Delta Module 2 Diary

Beyond the reading, the input sessions, the writing and the teaching, there are small sparks that warranted a little mental note. I don’t want to lose them amidst the mess of author names, and book titles so am going to keep a little Delta diary of these flashes.

Week 1

Team teaching creates planning problems – ideas clash. You should plan the lesson first, then allocate teachers to different stages of the lesson.

Actually doing the team teacher, you need one teacher to lead each phase – but you can also do fun team games with each student team having or representing a teacher.

Actually doing the team teacher, you need one teacher to lead each phase – but you can also do fun team games with each student team having or representing a teacher.

Adults just do stuff quicker and without needing so much support as YLs. They figure out the task quickly and set to work and help each other. They don’t need to be so scaffolded and can be thrown in the deep end.

Don’t knock deductive learning until you’ve tried it! It sounds dated, ‘surely, everyone likes to figure things out for themselves,’ well maybe not everyone is the same.

Week 2

Keep. it. simple. when lesson planning. Too much ambition in terms of what you can achieve in the time limit leads to panic, stress and a less productive lesson. You plan too many details and everything is set up for it to crumble to the floor in a pile of sweat, paper, confusion and cursing of Time.

Having to plan detailed lessons in the antithesis of what I’ve been doing for the last 6 months; it’s been a struggle to get into doing lesson plans like this.

Keep. it. simple. No need to overcomplicate. Leave space for maneuver. Space for emergent language to develop.

There is a big tension between materials light / using learners as the main resource and Delta-level teaching assessment requirements. Not easy to reconcile this difference.


‘Lesson shapes‘is an interesting concept: block your lessons into fundamental stages (lead in, fluency task, language input and analysis, practice, fluency task). Within these blocks is where the magic can happen and good teachers can maximise the time students spend in class. How to maximise without over-planning?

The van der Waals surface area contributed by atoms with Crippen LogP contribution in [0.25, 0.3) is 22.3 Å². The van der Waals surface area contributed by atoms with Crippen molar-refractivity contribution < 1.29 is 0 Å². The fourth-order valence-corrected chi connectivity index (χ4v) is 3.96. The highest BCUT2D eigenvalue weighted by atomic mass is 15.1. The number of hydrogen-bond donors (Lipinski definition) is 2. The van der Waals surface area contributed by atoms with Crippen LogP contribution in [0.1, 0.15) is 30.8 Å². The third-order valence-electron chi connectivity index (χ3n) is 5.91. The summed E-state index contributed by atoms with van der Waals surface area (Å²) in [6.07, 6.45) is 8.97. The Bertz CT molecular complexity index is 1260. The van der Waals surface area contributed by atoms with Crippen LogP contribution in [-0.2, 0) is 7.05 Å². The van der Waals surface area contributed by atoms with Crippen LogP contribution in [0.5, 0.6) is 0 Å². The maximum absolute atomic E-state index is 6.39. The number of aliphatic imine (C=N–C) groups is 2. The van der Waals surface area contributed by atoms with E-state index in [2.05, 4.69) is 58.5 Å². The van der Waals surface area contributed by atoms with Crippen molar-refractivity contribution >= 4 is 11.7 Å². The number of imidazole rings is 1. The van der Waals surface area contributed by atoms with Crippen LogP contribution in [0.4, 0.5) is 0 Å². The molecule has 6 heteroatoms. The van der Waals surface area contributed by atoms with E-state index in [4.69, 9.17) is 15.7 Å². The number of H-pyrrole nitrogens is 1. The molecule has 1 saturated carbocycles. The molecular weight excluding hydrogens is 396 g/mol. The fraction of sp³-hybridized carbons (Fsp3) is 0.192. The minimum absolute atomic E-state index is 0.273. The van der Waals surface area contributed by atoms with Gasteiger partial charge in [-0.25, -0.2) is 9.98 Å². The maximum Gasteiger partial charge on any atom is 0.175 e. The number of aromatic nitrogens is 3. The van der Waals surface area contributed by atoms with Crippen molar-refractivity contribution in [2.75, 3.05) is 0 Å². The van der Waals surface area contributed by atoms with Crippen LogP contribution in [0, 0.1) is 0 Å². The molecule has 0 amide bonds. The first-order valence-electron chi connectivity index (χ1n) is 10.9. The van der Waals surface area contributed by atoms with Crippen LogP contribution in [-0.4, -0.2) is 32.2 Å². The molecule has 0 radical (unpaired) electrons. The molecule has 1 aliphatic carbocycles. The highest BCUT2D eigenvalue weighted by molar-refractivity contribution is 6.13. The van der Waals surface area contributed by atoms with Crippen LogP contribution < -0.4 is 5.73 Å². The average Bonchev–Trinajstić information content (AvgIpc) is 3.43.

New teachers, and more experienced ones (me included!), could really benefit from a lesson-shape approach to lesson planning, rather than a point-by-point plan which can sometimes lack a ‘big-picture’, too bogged down in detail.


Week 3

Things getting hectic. That’s all.


Week 4-5

Teaching prepositions, or at least the metaphors present in prepositions is tricky because:

  1. the metaphors are inconsistent
  2. often L1-L2 prepositions do not share the same metaphors

So, why not approach this area from a perspective of the noun. Are there consistencies with the types of nouns we use with certain prepositions? (in love, danger, trouble…?). Is there a lesson there?


Memorable moments from reading input:

When we scan, eyes move in all kinds of directions.

When we skim, eyes more linear direction from start to finish.

TAVI = top-down, text as vehicle for information.

TALO = bottom-up, text as linguistic object.

I’ve been sceptical of teaching reading skills for a while. Teaching listening skills, sure. Reading? Don’t students just transfer from L1? I am only thinking of students with Roman script L1, but it always seemed a bit of a stretch to say I was teaching students how to predict and use their knowledge of a topic when reading. Do they not do this already? Teaching for reading exams – students do need help with this, but this just teaching exam techniques and dealing with time pressure more than anything.

Using inference and reading between the lines. Ok, that’s not easy, but it’s not easy in L1 either. Yeah, maybe this one we can create a meaningful lesson with genuine aims to improve students ability to see inferences and connections within a text and from it to the outside world.

I was glad then to come away from Delta reading input sessions with my mind open to the idea of using genre as a way of engaging students with a text. Instead of ‘gist’ and ‘detailed comprehension’, why not consider questions that ask students to think about layout, organisation, intended audience and writer, purpose, time of writing, attitude, lexical and grammatical patterns and similarities. Maybe everyone does this already. But it was eye-opening for me.


Week 6-7

Forget it.


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